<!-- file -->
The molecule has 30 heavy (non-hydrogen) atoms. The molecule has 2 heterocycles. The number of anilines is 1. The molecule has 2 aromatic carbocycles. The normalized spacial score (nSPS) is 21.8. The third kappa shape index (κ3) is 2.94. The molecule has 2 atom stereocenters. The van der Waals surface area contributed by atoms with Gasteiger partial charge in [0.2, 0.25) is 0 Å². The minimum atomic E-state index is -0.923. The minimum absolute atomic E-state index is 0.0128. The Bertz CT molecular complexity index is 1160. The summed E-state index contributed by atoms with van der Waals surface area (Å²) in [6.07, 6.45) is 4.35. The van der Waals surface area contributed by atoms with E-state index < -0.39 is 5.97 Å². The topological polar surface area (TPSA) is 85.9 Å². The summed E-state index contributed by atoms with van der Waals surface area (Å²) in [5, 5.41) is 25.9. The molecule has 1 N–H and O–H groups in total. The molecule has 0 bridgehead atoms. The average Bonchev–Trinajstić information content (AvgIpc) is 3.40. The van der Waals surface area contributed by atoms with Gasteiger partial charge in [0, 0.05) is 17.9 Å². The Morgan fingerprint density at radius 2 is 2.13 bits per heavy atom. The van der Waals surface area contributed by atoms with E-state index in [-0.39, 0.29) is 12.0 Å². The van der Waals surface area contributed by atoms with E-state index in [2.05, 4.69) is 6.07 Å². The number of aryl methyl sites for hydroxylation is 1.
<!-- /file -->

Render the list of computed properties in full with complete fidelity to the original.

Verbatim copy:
The molecule has 30 heavy (non-hydrogen) atoms. The molecule has 2 heterocycles. The number of anilines is 1. The molecule has 2 aromatic carbocycles. The normalized spacial score (nSPS) is 21.8. The third kappa shape index (κ3) is 2.94. The molecule has 2 atom stereocenters. The van der Waals surface area contributed by atoms with Gasteiger partial charge in [0.2, 0.25) is 0 Å². The minimum atomic E-state index is -0.923. The minimum absolute atomic E-state index is 0.0128. The Bertz CT molecular complexity index is 1160. The summed E-state index contributed by atoms with van der Waals surface area (Å²) in [6.07, 6.45) is 4.35. The van der Waals surface area contributed by atoms with E-state index < -0.39 is 5.97 Å². The topological polar surface area (TPSA) is 85.9 Å². The summed E-state index contributed by atoms with van der Waals surface area (Å²) in [5, 5.41) is 25.9. The molecule has 1 N–H and O–H groups in total. The molecule has 0 bridgehead atoms. The average Bonchev–Trinajstić information content (AvgIpc) is 3.40. The van der Waals surface area contributed by atoms with Gasteiger partial charge in [0, 0.05) is 17.9 Å². The Morgan fingerprint density at radius 2 is 2.13 bits per heavy atom. The van der Waals surface area contributed by atoms with E-state index in [-0.39, 0.29) is 12.0 Å². The van der Waals surface area contributed by atoms with E-state index in [2.05, 4.69) is 6.07 Å². The number of aryl methyl sites for hydroxylation is 1.